Anyway, it got me thinking how the concept applies to life and how we can sometimes become so focused on one part of the process, one group of people, or one element that we forget about the others which are equally important. Even though “Keep your eye on the ball” is an oft-used expression when teaching others to catch a ball, hit a baseball, or kick a soccer ball, our mind’s eye still sees our arms, hands, and feet participating in the action as well. It takes focusing and coordinating all the parts in order to be successful and stop dropping the ball.
I think my granddaughter makes an excellent inspirational speaker and motivational coach at the wise age of 2. She was visiting a few days ago, and we were playing fetch with my daughter’s dog, Sally. Sally has a yellow squeaky ball, and Gracie was throwing it from the living room into the kitchen and giggling as Sally retrieved it. When Sally seemed more interested in squeaking the ball than fetching it, Gracie picked up a toy dog for me and one for herself, and we began to play together.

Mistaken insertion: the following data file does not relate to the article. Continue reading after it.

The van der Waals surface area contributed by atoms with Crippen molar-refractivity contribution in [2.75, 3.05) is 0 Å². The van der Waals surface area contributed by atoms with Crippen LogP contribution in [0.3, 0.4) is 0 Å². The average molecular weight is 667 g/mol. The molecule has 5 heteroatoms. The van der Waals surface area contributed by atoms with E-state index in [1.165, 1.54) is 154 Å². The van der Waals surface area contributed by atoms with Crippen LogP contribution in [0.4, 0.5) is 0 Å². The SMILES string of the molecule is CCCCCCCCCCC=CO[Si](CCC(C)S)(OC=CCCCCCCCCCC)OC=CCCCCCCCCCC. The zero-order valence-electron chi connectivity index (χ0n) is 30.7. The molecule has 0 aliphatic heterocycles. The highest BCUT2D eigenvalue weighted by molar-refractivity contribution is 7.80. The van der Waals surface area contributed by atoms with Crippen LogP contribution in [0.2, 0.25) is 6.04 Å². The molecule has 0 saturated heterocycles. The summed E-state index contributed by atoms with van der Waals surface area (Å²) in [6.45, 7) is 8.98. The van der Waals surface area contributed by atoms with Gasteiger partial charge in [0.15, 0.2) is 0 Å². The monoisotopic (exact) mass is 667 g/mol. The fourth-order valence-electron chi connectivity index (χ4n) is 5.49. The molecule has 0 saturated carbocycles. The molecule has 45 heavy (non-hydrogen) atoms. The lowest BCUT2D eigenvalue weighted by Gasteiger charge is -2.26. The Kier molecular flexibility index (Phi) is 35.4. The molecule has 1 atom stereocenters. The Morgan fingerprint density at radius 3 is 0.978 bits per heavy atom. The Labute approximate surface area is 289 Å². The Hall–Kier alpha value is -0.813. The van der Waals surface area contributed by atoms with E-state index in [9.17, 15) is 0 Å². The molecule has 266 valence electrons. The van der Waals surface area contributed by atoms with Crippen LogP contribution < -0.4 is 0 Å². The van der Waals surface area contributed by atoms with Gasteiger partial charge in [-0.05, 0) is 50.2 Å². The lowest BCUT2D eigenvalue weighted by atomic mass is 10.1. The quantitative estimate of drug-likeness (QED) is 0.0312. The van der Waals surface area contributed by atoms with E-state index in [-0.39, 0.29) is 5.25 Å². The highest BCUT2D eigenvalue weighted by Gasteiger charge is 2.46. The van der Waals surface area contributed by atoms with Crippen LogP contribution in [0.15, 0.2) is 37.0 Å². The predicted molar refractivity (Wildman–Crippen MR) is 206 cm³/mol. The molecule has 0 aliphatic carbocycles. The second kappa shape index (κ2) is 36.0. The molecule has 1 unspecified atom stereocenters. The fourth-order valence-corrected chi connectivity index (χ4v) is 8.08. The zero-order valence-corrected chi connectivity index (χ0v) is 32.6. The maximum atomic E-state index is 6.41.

Gracie has a pink squeaky ball, and I pretended to have my toy dog play with the ball and squeak it just like Sally. Gracie loved it! At first, she threw the ball within arms length, so I could easily pretend to have my dog get it, but then she began to throw it into the next room! So being the playful Mimi that I am, I got up and had my dog scurry along the floor and fetch the ball. Gracie became even more animated, jumping up and down with delight, and shouting, “Go get it, Puppy, go get it!”
When I became a bit winded and my back began to ache from running while bent over, I finally said, “Puppy is tired. Puppy needs a break.”
“You can do it, Puppy! You can do it!” was Gracie’s exuberant response.
“But Puppy is tired.”
“No, you can do it! I know you can! You can do it!” she continued to cheer.